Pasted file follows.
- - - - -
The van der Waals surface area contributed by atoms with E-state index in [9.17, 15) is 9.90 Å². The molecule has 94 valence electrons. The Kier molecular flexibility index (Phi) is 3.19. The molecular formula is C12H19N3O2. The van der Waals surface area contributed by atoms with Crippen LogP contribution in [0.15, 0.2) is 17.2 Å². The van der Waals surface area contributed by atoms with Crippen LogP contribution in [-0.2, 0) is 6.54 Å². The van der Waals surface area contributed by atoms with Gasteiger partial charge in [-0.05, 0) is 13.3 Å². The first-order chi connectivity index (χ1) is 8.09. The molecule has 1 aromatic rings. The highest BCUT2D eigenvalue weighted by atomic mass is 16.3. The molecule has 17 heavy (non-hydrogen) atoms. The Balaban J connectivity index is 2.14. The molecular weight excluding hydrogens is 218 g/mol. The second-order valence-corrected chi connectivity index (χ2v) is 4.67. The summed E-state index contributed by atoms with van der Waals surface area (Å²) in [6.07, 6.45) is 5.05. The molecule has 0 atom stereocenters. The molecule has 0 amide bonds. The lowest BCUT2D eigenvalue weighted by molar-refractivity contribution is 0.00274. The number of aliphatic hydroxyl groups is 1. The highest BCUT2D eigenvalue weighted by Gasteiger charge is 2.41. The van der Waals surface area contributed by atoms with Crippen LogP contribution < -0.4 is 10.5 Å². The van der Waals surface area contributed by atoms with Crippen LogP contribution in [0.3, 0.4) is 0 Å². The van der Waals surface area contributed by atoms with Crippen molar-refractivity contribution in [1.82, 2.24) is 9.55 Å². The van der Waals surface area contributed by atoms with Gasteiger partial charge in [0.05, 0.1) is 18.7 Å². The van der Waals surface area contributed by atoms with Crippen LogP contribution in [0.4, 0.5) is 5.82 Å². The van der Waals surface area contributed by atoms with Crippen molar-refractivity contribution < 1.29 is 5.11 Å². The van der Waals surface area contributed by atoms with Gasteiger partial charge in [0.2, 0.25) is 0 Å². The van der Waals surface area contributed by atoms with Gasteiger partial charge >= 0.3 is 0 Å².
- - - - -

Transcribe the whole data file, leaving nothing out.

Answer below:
The van der Waals surface area contributed by atoms with E-state index in [9.17, 15) is 9.90 Å². The molecule has 94 valence electrons. The Kier molecular flexibility index (Phi) is 3.19. The molecular formula is C12H19N3O2. The van der Waals surface area contributed by atoms with Crippen LogP contribution in [0.15, 0.2) is 17.2 Å². The van der Waals surface area contributed by atoms with Crippen LogP contribution in [-0.2, 0) is 6.54 Å². The van der Waals surface area contributed by atoms with Gasteiger partial charge in [-0.05, 0) is 13.3 Å². The first-order chi connectivity index (χ1) is 8.09. The molecule has 1 aromatic rings. The highest BCUT2D eigenvalue weighted by atomic mass is 16.3. The molecule has 17 heavy (non-hydrogen) atoms. The Balaban J connectivity index is 2.14. The molecular weight excluding hydrogens is 218 g/mol. The second-order valence-corrected chi connectivity index (χ2v) is 4.67. The summed E-state index contributed by atoms with van der Waals surface area (Å²) in [6.07, 6.45) is 5.05. The molecule has 0 atom stereocenters. The molecule has 0 amide bonds. The lowest BCUT2D eigenvalue weighted by molar-refractivity contribution is 0.00274. The number of aliphatic hydroxyl groups is 1. The highest BCUT2D eigenvalue weighted by Gasteiger charge is 2.41. The van der Waals surface area contributed by atoms with Crippen LogP contribution < -0.4 is 10.5 Å². The van der Waals surface area contributed by atoms with Crippen LogP contribution in [0.3, 0.4) is 0 Å². The van der Waals surface area contributed by atoms with Crippen molar-refractivity contribution in [1.82, 2.24) is 9.55 Å². The van der Waals surface area contributed by atoms with Gasteiger partial charge in [0.05, 0.1) is 18.7 Å². The van der Waals surface area contributed by atoms with Crippen LogP contribution in [0.4, 0.5) is 5.82 Å². The van der Waals surface area contributed by atoms with Crippen molar-refractivity contribution < 1.29 is 5.11 Å². The van der Waals surface area contributed by atoms with Gasteiger partial charge in [0.2, 0.25) is 0 Å². The van der Waals surface area contributed by atoms with Gasteiger partial charge >= 0.3 is 0 Å².